In Blew v. Conner a husband and wife operated a tavern in Peoria, Illinois, where they had five employees. They employed five other people to move a barn onto a farm they owned in Missouri. This was not exempt agricultural work, and one of these persons was injured and filed a claim for compensation. The husband and wife had only ten employees at these two places, and this was not sufficient to make them a major employer. However, the husband was a partner with two other men in an electrical shop in Peoria which had four or five employees. In a four to two decision this court held that the employees of the electrical shop partnership should be considered as employees of Conner individually and that they, when added to the five employees in the tavern and the five moving the barn, were sufficient to make him a major employer subject to the Act. In so holding, the court said, 328 S.W.2d l.c. 629: "It is our opinion that the persons employed at the electrical shop may also be included. Conner testified that they were his employees and that, of course, was so as a matter of law. Conner, as a partner in the business, was liable to each employee for his wages or injuries negligently inflicted. These employees, under a liberal construction of the Compensation Act, must be included as employees of Mr. Conner. Brollier v. Van Alstine, 236 Mo.App. 1233, 163 S.W.2d 109, loc. cit. 112-114(3), (4), and authorities there cited."

In the earlier case of Brollier v. Van Alstine, supra, the court held that the inclusion in the statute of the term "partnership" in defining an "employer" did not result in the partnership being a separate employing entity under the Act.

As above noted, § 287.030, subd. 1(1), in defining "employer," states that it means "Every person, partnership, association, corporation, trustee, receiver, * * * using the services of another for pay." Under the interpretation of that statute as contained in Blew v. Conner and Brollier v. Van Alstine, every individual is treated as a separate employing entity and every corporation is treated as a separate employing entity, but a partnership is not so considered even though the statute also specifically enumerates it as an employer under the Act. Judge Eager, in a vigorous dissent in the Blew case, joined in by Judge Hyde, took the position that the Act did intend by the use of the term "partnership" to recognize it as a separate employing entity. 328 S.W.2d at l.c. 632, Judge Eager said: "It seems obvious that our act appears thus to recognize a partnership, as distinguished from its constituent members, as an employing entity. And it thus seems inappropriate to consider our present question as one depending upon the individual liability of a partner for partnership obligations; *671 the mere existence of a severable liability for partnership debts is not determinative here. All liability under the Compensation Act arises by virtue of specific contract relationship between an employer and an employee; it is difficult to see how each individual partner may properly be considered as an employer in his sole capacity when the real employment contract is with the partnership; and this is true regardless of any ultimate individual liability."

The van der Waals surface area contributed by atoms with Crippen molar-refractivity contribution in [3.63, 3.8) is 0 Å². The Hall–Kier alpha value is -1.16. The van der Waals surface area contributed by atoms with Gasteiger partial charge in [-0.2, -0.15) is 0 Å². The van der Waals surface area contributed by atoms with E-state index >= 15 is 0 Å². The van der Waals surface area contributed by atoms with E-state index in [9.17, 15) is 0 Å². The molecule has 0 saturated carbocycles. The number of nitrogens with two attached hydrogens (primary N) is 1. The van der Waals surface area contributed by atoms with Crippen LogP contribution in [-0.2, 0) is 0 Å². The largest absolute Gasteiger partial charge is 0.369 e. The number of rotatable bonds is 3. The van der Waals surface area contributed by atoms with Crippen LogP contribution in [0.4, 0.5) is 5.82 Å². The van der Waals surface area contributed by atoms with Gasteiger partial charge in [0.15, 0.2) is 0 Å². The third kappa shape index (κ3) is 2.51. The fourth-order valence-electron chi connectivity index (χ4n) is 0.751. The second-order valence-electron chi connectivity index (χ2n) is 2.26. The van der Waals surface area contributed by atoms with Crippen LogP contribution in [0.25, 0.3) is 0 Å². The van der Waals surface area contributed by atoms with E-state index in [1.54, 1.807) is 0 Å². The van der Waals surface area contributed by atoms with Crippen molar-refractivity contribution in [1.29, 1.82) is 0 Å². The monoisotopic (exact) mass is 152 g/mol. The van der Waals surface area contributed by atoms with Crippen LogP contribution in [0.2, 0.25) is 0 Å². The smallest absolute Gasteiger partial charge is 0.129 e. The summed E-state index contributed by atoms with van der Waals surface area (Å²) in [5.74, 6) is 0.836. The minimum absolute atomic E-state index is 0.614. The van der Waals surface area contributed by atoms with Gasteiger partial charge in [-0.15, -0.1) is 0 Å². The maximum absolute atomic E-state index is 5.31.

The Supreme Court of Wisconsin in the case of Kalson v. Industrial Commission, 248 Wis. 393, 21 N.W.2d 644, considered a somewhat similar statute in which an employer was defined as including persons, firms and private corporations. In holding that the word "firm" indicated an intention that a partnership should be considered as a separate employing entity under the Wisconsin Act, the court said, 21 N.W.2d l.c. 645:

"It is conceded that the word `firm' as used in the phrase `Every person, firm and private corporation (including any public service corporation) who usually employs 3 or more employes', which is in sec. 102.04(2), Stats., is synonymous with the word `partnership'. But we cannot sustain the plaintiffs' contention that by use of the word `firm' in that phrase it was not intended to treat, under the compensation act, a firm as a separate entity, as distinguished from an aggregation of the individuals who compose the partnership. If it had been the legislative intention that every person who is a partner in a firm should as such partner be considered an employer of the firm's employees, then, in view of the term `every person', which precedes the word `firm' in the statute, there would have been no occasion to, and no purpose would be served by the use therein of also the word `firm'. In other words, if it was the legislative intention that, in determining who is an employer liable for compensation under Ch. 102, Stats., a partnership was not to be treated as a separate entity, but that it was to be considered an aggregation of the individuals who are the partners thereof, and therefore every person who is such a partner is by virtue of that relationship to be considered also an employer of the firm's employees, then the term `every person' in sec. 102.04(2), Stats., would have been sufficient to include all of the partners, and consequently the use of also the word `firm' in the statute would be superfluous. But that is not the consequence, and there is a purpose duly served in the statute by the word `firm', when it is considered to evidence the legislative intention that if a firm is an employer it shall be treated as a legal entity, separate and distinct from the persons who are the members thereof."